In 2020, ActionAid collaborated with Yamfo Vocational Training Institute, an NVTI accredited institution and certified master crafts women and men to train 131 young people, comprising 98 females and 33 males, in various livelihood skills development modules including auto-mechanic, baking, bead and soap making, and tiling.
Following the award of certification by the National Vocational Technical Institute, beneficiaries were supported with basic tools and start-up materials. Beside these skills training, beneficiaries received capacity-building in advocacy and campaigning, financial literacy, business plan development process, social media marketing, and operationalisation of Village Savings and Loans Associations.
ActionAid’s presence in Amanfrom and Ata-ne- Ata
ActionAid’s work in Amanfrom and Ata-ne-Ata communities began in 2003 among the 25 partner communities in the Local Rights Programme seven (7) in Asutifi. Amanfrom is part of ActionAid’s Child Sponsorship Scheme, which is one of the key fundraising strategies for funding various human right-based interventions. Over the years, the community has been part of projects and key interventions, including sustainable livelihood interventions such as livestock rearing for women, capacity trainings on advocacy and campaigns, leadership skills, climate resilient agriculture activities, career fairs for school children, girls’ camps and many others.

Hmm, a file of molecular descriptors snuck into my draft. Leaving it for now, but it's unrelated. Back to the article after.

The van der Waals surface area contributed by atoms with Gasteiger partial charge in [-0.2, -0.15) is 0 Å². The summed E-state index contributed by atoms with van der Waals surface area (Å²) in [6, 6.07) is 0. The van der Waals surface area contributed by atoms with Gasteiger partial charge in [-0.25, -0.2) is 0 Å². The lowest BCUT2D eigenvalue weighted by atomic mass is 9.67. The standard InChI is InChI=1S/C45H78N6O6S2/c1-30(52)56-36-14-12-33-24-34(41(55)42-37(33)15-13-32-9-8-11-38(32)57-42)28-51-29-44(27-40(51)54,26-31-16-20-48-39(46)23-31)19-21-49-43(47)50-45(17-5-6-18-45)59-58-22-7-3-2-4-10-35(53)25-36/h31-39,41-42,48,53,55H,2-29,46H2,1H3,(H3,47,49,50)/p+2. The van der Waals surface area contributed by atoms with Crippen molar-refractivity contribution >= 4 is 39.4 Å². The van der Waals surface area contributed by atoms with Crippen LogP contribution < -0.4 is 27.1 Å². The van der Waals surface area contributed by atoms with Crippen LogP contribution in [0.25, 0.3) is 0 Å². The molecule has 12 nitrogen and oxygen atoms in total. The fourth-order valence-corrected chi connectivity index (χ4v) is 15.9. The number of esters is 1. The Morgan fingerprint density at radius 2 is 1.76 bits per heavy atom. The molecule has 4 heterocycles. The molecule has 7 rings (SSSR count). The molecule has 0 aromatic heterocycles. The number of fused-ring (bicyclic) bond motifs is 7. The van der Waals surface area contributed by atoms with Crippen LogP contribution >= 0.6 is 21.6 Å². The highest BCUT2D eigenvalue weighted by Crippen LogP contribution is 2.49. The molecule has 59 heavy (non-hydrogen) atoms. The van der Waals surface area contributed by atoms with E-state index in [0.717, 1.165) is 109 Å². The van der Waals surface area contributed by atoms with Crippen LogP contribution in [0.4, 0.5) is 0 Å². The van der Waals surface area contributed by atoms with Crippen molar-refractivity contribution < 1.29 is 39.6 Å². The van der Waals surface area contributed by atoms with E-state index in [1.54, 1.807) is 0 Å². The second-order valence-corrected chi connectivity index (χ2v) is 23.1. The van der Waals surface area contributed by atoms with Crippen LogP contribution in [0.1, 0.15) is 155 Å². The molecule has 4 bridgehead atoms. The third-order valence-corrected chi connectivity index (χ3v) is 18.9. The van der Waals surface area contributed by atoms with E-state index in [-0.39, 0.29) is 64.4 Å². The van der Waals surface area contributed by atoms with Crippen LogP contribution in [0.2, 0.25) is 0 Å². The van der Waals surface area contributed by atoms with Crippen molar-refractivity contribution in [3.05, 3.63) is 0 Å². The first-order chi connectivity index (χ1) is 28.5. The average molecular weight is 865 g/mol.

ActionAid is a global federation working with more than 15 million people living in more than 40 of the world’s poorest countries. We want to see a just, fair and sustainable world in which everybody enjoys the right to a life of dignity, and freedom from poverty and oppression. We work to achieve social justice and gender equality, and to eradicate poverty.
>>>the writer is a Communications Specialist